Phila. court leadership: mass tort filings down 70 percent in 2012, rules changes credited with decline

Working rule changes to the mass tort program at the Philadelphia Court of Common Pleas that were instituted during the past year to address what was viewed as explosive growth with regard to asbestos and pharmaceutical cases has resulted in a drastic drop of mass tort filings through December 2012, court leaders recently announced. From January through December of last year, there was a 70 percent reduction – 816 such cases were filed in total – in mass tort filings from the 2,690 that the court saw in 2011, representing a return to pre-2009 filing levels. These figures and others were provided by John W. Herron, the administrative judge of the court’s trial division, in a notice to the mass tort bar. The amended protocols and year-end report, which was filed on Feb. 7, also noted that there has been a slight reduction in the total number of out-of-state filings, with pharmaceutical cases having been reduced from 88 percent to 86 percent, and asbestos cases dropping from 47 percent to 44 percent. Herron wrote that there has also been heightened settlement activity, with mediation activity in both asbestos and pharmaceutical cases increasing “notably.” Discovery disputes have greatly diminished as a result of adopting separate discovery rules written by the asbestos bar and the pharmaceutical bar, and since the beginning of last year, two additional judges have been assigned to the mass tort program in an effort to reduce the swelling inventory, Herron’s report stated. Furthermore, the overall inventory of mass tort cases has been reduced by 14 percent to 5,302 cases as of Dec. 31, 2012, according to the report. During 2012, only six mass tort cases were tried to jury verdicts, Herron stated, with two resulting in verdicts for the plaintiffs and four ending in defense verdicts. The year-end report was accompanied by an order in which Herron republished the protocols that were modified during the past year. These changes include the following: There will be no reverse bifurcation of any mass tort case, including asbestos cases, unless agreed upon by all counsel involved; consolidation of mass tort cases shall not occur absent an agreement of all parties, except in the asbestos program in accordance with the protocols; all punitive damage claims in asbestos cases shall be deferred, although punitive damage claims may be litigated in pharmaceutical cases provided that the coordinating judge rules that there are sufficient requisite proofs to support the claim going to trial; and pro hac vice counsel shall be limited to no more than four trials per year. The order went on to spell out the discovery rules that had been proposed to the court by the asbestos and pharmaceutical bars and which have now been adopted by the mass tort program. They are as follows: Unless otherwise agreed upon by opposing counsel or upon a showing of exigent circumstances, all discovery shall take place in Philadelphia, although depositions can be taken elsewhere as long as video conferencing or telephone conferencing is provided; a notice of deposition shall be served on all parties at least seven days prior to the scheduled deposition date, unless court approval is given for a shorter time period; and all plaintiffs shall be made available for deposition in Philadelphia unless otherwise agreed by all parties or upon motion and for good cause shown. The first two of the above rules were proposed by the asbestos bar while the third was suggested by the pharmaceutical bar. The order also states that asbestos cases shall be grouped in groups of a minimum of eight and a maximum of 10. Any grouping of cases less than eight to 10 in number shall not receive a trial date until the proper group is formed, the order states. A maximum of three of the eight-to10 cases may be tried, the order states, with the other five to seven cases either resolved through settlement or returned to the coordinating judge for regrouping and relisting for trial. The order says that once grouped and assigned a trial date, attorneys are urged to seek mediation from a special panel of former judges, whose names were provided within the order. Any plaintiff firm’s failure to proceed in good faith in mediation may constitute just cause to remove that group of cases from the trial list and any defendant’s failure to do the same may result in an increase of the maximum three cases consolidated for trial. All parties are expected to share the cost of mediation. There are six former judges named on the list who will participate in the special mediation of mass tort cases, two of who are former state Supreme Court justices, Jane Cutler Greenspan and Russell Nigro. While the changes to the mass tort program at Philadelphia’s Common Pleas Court were said to have been inspired by complaints from defense firms who claim plaintiffs’ lawyers file in Philadelphia because they are more likely to get a favorable verdict and large cash award, court leaders have stated that the revisions were done more to address a problematic backlog of mass tort cases. Still, the changes are sure to please groups that represent business and industry, such as the American Tort Reform Association, which for two years in a row had the Philadelphia civil court system at the top of its “judicial hellholes” ranking. Following the announced changes at the Philadelphia courts last year, the ATRA dropped Philly from its list, hailing the new mass tort protocols as a step in the right direction. The Philadelphia Inquirer late last week quoted Judge Herron as saying that the recent drop in mass tort filings is, from the court’s perspective, “an excellent reversal of the trend. “There were uncontrollable filings and we were very pleased to see that we could bring the flow down,” Herron told the newspaper. Herron was further quoted as saying that Philadelphia juries and judges should primarily be adjudicating the cases of Pennsylvania plaintiffs and not plaintiffs from other states. “We want our jurors hearing Pennsylvania cases, and not deciding the case of a Utah plaintiff,” Herron told the Inquirer. “And that is what has been happening.”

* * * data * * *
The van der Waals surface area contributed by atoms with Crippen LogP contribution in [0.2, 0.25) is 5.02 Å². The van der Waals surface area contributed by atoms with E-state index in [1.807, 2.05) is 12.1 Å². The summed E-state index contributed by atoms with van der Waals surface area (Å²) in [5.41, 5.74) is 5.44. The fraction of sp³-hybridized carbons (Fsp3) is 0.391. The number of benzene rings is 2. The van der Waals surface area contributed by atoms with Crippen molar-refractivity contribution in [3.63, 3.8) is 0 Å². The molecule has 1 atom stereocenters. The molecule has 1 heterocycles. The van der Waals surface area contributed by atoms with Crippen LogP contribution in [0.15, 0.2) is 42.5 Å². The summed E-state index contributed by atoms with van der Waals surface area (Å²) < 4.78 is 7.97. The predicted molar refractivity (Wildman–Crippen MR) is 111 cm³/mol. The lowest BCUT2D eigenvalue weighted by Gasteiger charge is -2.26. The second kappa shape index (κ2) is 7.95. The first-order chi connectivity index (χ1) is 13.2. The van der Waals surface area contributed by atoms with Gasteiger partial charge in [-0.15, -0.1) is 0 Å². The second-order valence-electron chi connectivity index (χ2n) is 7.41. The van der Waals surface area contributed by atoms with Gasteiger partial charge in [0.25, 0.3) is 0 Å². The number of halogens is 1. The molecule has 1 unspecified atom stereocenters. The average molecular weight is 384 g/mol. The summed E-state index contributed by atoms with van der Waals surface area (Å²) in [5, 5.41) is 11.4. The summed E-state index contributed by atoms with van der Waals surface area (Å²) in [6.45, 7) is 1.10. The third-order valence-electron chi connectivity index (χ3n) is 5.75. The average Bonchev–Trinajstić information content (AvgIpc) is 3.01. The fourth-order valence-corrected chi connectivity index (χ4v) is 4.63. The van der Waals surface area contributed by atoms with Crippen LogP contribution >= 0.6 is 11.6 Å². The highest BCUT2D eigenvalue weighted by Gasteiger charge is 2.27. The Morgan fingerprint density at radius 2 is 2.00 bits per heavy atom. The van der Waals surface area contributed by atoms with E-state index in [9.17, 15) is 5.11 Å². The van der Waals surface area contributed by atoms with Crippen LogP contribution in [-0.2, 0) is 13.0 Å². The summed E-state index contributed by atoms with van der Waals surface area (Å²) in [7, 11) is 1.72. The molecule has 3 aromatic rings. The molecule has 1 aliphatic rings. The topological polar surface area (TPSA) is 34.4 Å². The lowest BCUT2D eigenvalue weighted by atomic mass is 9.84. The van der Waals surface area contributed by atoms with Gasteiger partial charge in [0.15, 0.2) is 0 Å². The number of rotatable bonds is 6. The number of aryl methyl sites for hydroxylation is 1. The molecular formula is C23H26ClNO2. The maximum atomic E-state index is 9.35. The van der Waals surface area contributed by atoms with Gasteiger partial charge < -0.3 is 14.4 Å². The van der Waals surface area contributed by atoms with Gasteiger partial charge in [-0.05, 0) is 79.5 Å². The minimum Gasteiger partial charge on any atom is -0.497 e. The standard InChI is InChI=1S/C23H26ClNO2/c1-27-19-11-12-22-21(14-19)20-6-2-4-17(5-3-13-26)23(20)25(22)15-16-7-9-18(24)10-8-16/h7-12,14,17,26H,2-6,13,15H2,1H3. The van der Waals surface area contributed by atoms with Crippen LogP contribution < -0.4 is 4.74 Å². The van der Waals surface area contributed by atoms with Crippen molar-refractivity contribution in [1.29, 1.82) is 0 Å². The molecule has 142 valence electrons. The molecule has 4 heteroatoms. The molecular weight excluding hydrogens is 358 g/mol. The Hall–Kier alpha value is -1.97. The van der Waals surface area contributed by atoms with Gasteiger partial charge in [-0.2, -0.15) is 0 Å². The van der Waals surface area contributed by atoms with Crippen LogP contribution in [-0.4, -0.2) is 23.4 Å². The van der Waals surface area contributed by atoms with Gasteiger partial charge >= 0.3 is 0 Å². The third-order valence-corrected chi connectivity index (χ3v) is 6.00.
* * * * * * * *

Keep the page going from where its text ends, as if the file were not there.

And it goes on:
More Stories